It’s never been a better time to shop, work or spend leisure time at home – the internet and television are flooded with advertisements for amazing products with the ability to improve our lives and make things easier. However, the purchase of these products is no guarantee of the lifestyle being (at least impliedly) promised. Instead, many consumers continue with life as it was, even before their purchase of these products. In light of this reality, the companies marketing these products, and indeed all companies that provide goods and services within Pennsylvania or to Pennsylvania consumers, would be wise to take heed of a recent widening of Pennsylvania’s consumer protection law, which now mandates that companies may be held liable for even unintentionally misleading or deceptive consumer-related conduct.
Pennsylvania’s Consumer Protection Law, Generally
The Pennsylvania Unfair Trade Practices and Consumer Protection Law (“UTPCPL”) is a sharp-toothed specter for all goods- and services-based businesses, as it may be used to attack a wide variety of real or perceived consumer harms and permits the court to impose compensatory damages, treble (tripled) damages, and counsel fees against businesses that violate the statute.
The statute centers on a broad definition of conduct deemed “unfair methods of competition” and “unfair or deceptive acts or practices”, pertaining to business conduct such as advertising, pyramid schemes, consumer warranties, and residential real estate sales. The statute permits suits against businesses with Pennsylvania-based consumers and even against Pennsylvania-based businesses based on transactions with out-of-state consumers. The Pennsylvania Supreme Court’s recent decision even further expanded the UTPCPL’s vaguest definition, a catch-all imposing liability for “any other fraudulent or deceptive conduct which creates a likelihood of confusion or misunderstanding.”
The Court’s Recent Decision
Recently, in Gregg v. Ameriprise Financial, Inc., No. 29 WAP 2019, 2021 WL 607486 (Pa. Feb. 17, 2021), the Pennsylvania Supreme Court decided that the UTPCPL’s catchall provision imposes strict liability, or liability standard without fault or intent, on businesses, so the consumer need not establish that the business was negligent or acted intentionally. Instead, any deceptive conduct creating a likelihood of consumer confusion or misunderstanding gives rise to liability.
In the case, a financial advisor/insurance agent persuaded two consumers to invest in various insurance and investment products, including a new life insurance policy. The agent advised the consumers that he would invest the cash value from their old insurance policy in a new policy and certain other financial products. However, the agent, without advising the consumers, placed the premiums the consumers paid on the policy into other funds, which both increased his commission and resulted in higher premiums and costs to the consumers. The consumers then filed a lawsuit based in part on the UTPCPL’s catchall provision.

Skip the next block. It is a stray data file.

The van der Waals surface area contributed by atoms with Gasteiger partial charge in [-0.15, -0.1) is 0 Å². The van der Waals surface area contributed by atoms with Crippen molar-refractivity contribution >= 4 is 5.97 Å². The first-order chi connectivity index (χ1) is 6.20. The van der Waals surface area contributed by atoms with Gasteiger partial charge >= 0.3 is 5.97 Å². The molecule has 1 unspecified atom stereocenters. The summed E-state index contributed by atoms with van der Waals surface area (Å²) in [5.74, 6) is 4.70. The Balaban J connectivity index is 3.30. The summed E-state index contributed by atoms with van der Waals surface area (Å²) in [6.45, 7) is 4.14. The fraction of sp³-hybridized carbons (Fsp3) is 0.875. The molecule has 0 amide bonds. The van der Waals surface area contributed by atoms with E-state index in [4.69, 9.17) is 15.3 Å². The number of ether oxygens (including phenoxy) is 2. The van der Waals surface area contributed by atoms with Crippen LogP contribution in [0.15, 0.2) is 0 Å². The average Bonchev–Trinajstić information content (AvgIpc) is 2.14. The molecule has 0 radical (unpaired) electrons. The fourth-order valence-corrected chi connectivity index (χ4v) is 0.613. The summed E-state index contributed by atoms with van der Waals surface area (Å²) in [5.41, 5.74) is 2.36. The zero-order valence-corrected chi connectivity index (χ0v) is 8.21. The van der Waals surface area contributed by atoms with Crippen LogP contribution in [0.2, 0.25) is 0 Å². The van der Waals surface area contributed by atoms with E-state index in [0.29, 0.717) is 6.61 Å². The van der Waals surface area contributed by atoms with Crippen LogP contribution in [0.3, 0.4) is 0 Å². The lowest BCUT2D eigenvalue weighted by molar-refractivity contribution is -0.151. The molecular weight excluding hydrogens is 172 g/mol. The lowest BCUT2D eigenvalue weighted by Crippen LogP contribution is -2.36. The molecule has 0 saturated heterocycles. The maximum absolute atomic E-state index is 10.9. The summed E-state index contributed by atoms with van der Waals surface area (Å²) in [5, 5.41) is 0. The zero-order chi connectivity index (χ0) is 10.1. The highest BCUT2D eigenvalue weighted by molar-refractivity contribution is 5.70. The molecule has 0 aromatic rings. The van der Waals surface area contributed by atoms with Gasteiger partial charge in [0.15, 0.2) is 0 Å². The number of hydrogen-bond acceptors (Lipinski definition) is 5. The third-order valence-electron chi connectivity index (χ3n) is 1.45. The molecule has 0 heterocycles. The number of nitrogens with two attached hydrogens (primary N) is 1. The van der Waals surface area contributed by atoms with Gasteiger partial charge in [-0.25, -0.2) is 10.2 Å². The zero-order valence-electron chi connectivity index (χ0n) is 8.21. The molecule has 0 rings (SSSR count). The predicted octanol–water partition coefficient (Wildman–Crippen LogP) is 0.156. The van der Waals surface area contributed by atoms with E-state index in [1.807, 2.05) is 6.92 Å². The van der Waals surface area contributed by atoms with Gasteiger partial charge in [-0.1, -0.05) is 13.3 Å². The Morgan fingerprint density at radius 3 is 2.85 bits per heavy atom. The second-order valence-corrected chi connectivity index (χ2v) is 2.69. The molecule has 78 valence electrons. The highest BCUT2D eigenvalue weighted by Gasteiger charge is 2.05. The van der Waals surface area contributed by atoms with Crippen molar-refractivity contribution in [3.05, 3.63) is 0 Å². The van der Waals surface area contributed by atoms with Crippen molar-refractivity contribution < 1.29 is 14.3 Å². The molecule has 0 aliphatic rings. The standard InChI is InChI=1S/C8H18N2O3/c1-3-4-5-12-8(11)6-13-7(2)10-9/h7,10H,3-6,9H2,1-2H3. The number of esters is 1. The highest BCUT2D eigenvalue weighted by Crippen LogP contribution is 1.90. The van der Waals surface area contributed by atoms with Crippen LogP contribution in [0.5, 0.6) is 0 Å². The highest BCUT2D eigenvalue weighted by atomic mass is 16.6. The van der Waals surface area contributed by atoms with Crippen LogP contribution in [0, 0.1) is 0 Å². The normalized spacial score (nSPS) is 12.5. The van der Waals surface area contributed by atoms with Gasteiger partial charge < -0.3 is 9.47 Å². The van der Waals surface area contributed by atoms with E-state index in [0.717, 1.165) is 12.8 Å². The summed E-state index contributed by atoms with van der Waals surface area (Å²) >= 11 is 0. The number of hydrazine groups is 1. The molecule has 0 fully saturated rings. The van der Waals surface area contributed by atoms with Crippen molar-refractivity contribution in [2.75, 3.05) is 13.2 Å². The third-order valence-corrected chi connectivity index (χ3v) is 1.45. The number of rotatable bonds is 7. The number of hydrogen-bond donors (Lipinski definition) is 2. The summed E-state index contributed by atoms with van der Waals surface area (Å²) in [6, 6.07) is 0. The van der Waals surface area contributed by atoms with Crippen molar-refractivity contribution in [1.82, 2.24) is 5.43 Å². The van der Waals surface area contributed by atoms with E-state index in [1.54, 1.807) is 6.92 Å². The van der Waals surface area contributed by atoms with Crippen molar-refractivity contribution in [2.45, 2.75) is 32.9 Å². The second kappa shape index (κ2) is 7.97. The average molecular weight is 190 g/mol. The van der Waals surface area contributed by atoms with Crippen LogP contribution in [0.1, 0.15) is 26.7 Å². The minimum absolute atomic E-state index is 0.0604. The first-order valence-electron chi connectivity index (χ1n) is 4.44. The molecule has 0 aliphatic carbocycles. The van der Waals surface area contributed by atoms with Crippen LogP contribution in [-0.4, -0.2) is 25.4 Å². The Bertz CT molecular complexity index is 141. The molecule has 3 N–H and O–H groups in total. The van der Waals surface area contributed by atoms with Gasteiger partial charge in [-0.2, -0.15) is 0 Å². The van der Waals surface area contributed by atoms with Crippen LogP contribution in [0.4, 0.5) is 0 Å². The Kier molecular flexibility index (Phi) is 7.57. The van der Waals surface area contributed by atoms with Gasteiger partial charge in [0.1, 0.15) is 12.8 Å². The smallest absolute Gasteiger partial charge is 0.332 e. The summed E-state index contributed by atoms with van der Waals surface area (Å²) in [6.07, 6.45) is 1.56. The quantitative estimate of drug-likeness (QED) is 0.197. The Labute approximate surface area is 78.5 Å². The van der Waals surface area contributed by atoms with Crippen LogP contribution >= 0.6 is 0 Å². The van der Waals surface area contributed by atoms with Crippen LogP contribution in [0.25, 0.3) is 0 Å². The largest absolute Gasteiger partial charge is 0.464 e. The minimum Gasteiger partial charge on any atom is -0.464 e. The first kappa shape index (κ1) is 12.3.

In a 4-3 holding, the Pennsylvania Supreme Court abolished the long-assumed requirement of a finding of fraud or negligence in order to find a business’s practices deceptive, holding instead that “deceptive conduct under the [UTPCPL] is not dependent in any respect upon proof of the actor’s state of mind.” In other words, to prevail under the UTPCPL, a consumer need not show that the business had the intent to deceive or had practiced actual deception, but instead need only show that the business’s acts and practices “are capable of being interpreted in a misleading way” or have “the tendency or capacity to deceive.”
New Risks for Businesses
After Gregg, Pennsylvania joins the majority of states that do not require a showing of intent before a consumer or the attorney general can bring a lawsuit. It is far easier for consumers to prove a UTPCPL violation, as wholly innocent conduct or mistakes that may confuse or mislead consumers can now arguably result in significant liability, which includes compensatory damages as well as treble damages and counsel fees.
A business’s state of mind as to either the truth or falsity of a representation or whether a representation will deceive a consumer is irrelevant. Going forward, in consumer transactions in Pennsylvania, if a business agent’s representation is deemed to create a likelihood of confusion or misunderstanding in dealings with a consumer, the business may be held strictly liable for the consumer’s financial losses sustained in justifiable reliance on the conduct. A business likely cannot escape liability by claiming that its agent acted reasonably or made the misrepresentation innocently. Savvy, glossy marketing tactics now create risk – a consumer could plausibly claim that this messaging was deceptive and caused damage, regardless of that messaging’s intent.
Expect to see more consumer protection litigation in Pennsylvania and increased risk as a result.
Tips for Savvy Businesses
To mitigate the new risks brought by Gregg, a shrewd business will ensure that its practices are inherently fair and not deceptive to consumers, as the intent requirement is quickly becoming the exception to the rule across the country. In particular, businesses that sell goods or services to Pennsylvania consumers in Pennsylvania as well as Pennsylvania-headquartered businesses that sell goods or services to non-Pennsylvania consumers would be wise to consider the following:
Since intent is no longer relevant, focus on the content of your communications to consumers. Reevaluate and simplify, and consider an overhaul of your disclosures and disclaimers. This is particularly important for businesses with complex offerings that laypersons cannot readily understand, such as financial products, computer software, and other highly technical goods and services.
Train the Team; Appreciate the Audience